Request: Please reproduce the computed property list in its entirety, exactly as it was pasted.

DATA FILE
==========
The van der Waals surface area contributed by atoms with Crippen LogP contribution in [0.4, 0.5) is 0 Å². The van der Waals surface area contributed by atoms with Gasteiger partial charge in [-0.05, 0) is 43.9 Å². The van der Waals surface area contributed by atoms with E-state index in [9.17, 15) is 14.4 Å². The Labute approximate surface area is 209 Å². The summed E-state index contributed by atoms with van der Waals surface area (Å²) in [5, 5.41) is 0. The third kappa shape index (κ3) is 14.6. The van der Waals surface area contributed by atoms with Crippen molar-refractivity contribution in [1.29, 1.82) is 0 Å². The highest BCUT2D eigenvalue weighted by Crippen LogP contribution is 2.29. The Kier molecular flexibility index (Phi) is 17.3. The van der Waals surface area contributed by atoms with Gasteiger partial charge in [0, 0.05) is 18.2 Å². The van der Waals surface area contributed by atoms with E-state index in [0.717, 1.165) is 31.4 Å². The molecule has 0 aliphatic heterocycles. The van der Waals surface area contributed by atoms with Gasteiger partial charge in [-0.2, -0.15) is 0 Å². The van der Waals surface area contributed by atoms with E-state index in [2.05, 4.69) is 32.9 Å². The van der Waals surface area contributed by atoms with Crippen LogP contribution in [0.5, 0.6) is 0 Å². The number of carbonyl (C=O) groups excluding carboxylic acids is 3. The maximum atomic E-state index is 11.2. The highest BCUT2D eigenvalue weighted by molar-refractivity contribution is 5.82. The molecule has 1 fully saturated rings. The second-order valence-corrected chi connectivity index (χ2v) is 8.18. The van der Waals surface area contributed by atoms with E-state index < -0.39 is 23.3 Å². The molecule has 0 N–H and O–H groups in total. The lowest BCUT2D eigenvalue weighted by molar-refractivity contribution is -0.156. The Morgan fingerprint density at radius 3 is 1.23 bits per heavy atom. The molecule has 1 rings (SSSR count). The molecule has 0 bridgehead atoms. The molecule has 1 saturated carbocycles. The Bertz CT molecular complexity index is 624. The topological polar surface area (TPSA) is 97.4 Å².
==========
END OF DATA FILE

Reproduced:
The van der Waals surface area contributed by atoms with Crippen LogP contribution in [0.4, 0.5) is 0 Å². The van der Waals surface area contributed by atoms with Gasteiger partial charge in [-0.05, 0) is 43.9 Å². The van der Waals surface area contributed by atoms with E-state index in [9.17, 15) is 14.4 Å². The Labute approximate surface area is 209 Å². The summed E-state index contributed by atoms with van der Waals surface area (Å²) in [5, 5.41) is 0. The third kappa shape index (κ3) is 14.6. The van der Waals surface area contributed by atoms with Crippen molar-refractivity contribution in [1.29, 1.82) is 0 Å². The highest BCUT2D eigenvalue weighted by Crippen LogP contribution is 2.29. The Kier molecular flexibility index (Phi) is 17.3. The van der Waals surface area contributed by atoms with Gasteiger partial charge in [0, 0.05) is 18.2 Å². The van der Waals surface area contributed by atoms with E-state index in [0.717, 1.165) is 31.4 Å². The molecule has 0 aliphatic heterocycles. The van der Waals surface area contributed by atoms with Gasteiger partial charge in [-0.2, -0.15) is 0 Å². The van der Waals surface area contributed by atoms with E-state index in [2.05, 4.69) is 32.9 Å². The van der Waals surface area contributed by atoms with Crippen LogP contribution in [0.5, 0.6) is 0 Å². The number of carbonyl (C=O) groups excluding carboxylic acids is 3. The maximum atomic E-state index is 11.2. The highest BCUT2D eigenvalue weighted by molar-refractivity contribution is 5.82. The molecule has 1 fully saturated rings. The second-order valence-corrected chi connectivity index (χ2v) is 8.18. The van der Waals surface area contributed by atoms with E-state index < -0.39 is 23.3 Å². The molecule has 0 N–H and O–H groups in total. The lowest BCUT2D eigenvalue weighted by molar-refractivity contribution is -0.156. The Morgan fingerprint density at radius 3 is 1.23 bits per heavy atom. The molecule has 1 rings (SSSR count). The molecule has 0 bridgehead atoms. The molecule has 1 saturated carbocycles. The Bertz CT molecular complexity index is 624. The topological polar surface area (TPSA) is 97.4 Å².